Herge’s Adventures of Tintin is actually the work of Belgian cartoonist Georges Remi. Despite being the most insipid ‘superhero’ in comic book history and his creator passing away in 1983, the gormless ‘boy scout’ reporter and explorer has been translated into over 70 languages and shifted more than 200 million copies since his inception in 1929. Making his British debut in the children’s weekly comic Eagle in 1951, Tintin is now as much a household name to English speakers as those first introduced to him via his native tongue. While Tintin’s original 24 album run ended in 1976, the behemoth of a franchise has since spawned all manner of adaptations across every conceivable medium, of course, stretching to video games. Bestowed with an exclusive licence, Infogrammes won that dubious honour.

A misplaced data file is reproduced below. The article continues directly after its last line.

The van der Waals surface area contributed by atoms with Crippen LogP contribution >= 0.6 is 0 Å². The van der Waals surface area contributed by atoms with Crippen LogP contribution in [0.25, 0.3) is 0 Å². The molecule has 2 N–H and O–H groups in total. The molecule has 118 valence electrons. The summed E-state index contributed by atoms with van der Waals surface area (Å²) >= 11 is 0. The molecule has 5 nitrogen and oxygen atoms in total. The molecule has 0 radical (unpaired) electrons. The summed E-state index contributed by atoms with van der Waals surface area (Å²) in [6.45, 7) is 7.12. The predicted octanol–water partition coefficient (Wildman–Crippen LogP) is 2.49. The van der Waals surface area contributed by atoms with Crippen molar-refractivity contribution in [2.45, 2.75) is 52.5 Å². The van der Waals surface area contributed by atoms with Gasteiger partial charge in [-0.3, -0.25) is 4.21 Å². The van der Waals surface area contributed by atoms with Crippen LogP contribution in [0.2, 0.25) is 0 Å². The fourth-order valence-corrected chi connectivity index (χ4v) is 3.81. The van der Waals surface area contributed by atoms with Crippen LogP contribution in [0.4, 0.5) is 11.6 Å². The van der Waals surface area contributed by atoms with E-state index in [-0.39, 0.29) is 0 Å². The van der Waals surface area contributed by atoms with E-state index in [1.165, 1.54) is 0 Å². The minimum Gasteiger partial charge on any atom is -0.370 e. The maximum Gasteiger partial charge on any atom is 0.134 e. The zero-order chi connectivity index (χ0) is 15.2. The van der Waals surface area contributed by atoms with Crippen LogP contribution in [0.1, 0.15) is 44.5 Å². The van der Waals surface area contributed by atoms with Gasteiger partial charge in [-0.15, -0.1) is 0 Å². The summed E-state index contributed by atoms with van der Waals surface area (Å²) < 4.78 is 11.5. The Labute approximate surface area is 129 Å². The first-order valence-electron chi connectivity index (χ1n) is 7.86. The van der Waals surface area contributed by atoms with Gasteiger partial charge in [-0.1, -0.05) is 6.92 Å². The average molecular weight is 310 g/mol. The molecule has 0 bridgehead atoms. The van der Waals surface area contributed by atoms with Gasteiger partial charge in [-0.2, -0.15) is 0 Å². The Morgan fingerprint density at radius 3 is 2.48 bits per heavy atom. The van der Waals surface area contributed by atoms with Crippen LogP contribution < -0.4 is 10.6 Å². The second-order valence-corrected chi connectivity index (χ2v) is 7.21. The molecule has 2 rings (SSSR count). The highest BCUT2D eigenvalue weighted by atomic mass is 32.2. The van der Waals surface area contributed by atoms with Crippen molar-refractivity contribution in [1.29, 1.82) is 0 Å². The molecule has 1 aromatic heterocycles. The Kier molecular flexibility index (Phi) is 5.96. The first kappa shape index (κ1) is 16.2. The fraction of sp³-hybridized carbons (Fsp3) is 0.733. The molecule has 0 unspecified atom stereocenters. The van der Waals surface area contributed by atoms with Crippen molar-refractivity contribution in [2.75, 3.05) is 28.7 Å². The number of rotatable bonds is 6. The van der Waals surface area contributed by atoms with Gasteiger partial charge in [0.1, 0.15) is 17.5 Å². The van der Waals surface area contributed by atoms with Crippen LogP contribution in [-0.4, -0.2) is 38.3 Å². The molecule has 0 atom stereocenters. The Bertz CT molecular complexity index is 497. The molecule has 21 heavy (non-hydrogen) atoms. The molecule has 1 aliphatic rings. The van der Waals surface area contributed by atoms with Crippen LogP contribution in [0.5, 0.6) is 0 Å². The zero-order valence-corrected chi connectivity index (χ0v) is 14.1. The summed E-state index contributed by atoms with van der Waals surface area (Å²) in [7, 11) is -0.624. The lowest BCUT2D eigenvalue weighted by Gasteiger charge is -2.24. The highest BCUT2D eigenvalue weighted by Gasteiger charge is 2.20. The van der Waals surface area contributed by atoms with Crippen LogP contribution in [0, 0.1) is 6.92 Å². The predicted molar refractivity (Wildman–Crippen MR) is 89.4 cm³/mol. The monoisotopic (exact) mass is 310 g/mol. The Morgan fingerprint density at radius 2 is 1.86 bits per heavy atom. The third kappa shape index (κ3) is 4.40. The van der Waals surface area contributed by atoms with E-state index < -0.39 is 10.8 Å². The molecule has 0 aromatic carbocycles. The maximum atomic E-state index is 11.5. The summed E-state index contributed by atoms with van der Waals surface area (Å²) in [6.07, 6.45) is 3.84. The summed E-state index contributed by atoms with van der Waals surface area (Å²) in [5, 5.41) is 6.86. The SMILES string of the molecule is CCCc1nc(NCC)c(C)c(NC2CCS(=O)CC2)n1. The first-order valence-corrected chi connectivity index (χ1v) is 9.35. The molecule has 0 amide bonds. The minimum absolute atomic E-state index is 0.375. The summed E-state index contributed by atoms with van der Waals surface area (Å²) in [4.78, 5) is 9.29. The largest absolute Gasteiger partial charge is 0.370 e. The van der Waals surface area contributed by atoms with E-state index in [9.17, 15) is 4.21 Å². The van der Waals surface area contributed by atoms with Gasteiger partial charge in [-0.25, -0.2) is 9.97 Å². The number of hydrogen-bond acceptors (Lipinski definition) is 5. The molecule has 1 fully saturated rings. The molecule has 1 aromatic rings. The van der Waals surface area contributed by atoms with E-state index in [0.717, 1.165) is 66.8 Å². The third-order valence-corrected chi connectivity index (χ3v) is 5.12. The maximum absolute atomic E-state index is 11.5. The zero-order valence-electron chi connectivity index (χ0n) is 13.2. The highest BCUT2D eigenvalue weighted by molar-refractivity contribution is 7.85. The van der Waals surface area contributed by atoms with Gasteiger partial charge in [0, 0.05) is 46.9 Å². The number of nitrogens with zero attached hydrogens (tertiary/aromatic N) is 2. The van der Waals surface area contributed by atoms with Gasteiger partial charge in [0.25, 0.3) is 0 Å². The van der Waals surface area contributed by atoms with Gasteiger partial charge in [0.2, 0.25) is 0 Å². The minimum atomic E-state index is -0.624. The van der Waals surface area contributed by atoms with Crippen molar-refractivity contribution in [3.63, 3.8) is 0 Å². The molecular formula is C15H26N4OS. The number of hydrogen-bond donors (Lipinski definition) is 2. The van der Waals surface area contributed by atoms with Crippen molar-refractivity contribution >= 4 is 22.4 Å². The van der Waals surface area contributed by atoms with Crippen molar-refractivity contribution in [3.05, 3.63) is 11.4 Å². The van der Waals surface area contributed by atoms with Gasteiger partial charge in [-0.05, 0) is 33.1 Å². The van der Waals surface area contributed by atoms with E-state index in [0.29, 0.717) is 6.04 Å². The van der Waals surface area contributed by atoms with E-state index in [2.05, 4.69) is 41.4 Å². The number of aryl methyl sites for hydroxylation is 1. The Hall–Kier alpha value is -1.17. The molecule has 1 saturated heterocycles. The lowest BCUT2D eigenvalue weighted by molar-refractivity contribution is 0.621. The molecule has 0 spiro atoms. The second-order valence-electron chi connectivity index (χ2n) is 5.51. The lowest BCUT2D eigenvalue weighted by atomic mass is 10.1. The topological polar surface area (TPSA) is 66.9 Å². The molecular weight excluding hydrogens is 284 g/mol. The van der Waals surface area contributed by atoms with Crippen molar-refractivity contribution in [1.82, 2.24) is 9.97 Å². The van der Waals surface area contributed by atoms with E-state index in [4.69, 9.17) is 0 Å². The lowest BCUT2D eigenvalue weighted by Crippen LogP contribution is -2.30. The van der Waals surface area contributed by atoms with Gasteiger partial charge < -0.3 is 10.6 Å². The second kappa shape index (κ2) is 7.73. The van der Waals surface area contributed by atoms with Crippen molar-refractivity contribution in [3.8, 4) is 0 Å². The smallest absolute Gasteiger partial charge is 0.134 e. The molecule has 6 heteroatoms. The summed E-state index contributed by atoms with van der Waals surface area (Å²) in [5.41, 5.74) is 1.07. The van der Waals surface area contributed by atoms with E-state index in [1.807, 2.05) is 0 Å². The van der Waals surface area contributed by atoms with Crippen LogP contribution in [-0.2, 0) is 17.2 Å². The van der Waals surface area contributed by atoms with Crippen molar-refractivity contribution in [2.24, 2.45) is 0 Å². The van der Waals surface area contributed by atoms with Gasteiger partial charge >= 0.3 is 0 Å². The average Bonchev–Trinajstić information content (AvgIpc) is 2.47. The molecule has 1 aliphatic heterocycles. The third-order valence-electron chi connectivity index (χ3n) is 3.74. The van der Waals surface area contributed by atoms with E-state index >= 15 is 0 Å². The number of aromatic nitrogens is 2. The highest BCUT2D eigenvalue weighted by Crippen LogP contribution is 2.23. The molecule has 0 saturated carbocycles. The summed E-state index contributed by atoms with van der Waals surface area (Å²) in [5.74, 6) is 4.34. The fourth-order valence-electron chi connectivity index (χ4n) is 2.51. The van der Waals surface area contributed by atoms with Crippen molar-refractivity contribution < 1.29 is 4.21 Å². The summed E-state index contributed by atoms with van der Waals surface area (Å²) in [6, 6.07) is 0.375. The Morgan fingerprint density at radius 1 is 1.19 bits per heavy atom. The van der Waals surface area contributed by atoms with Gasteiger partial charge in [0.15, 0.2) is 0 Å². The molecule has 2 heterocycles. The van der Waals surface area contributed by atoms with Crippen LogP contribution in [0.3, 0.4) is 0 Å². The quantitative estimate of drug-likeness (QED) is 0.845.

Typically Tintin’s courageous escapades revolve around investigating a perilous mystery, rescuing the vulnerable from one impending threat or another, and (in theory) documenting the whole incident for posterity.
Snowy – a loyal and mostly brave yet inconveniently arachnophobic wire fox terrier – barely leaves the protagonist’s side…
…while a regular, diverse supporting cast also assist. These include…
- The cynical and abrasive, alcoholic retired sailor, Captain Haddock, who comes equipped with an array of sanitised ‘obscenities’ and looks as though he could drill through rock with his steely glare alone.
- Hilariously hearing-deficient, Professor Calculus, who turns into a raving lunatic should you dare to accuse him of “acting the goat”. In-between inventing various ingenious gadgets that is. A bit like James Bond’s Q I suppose, only born 18 years earlier.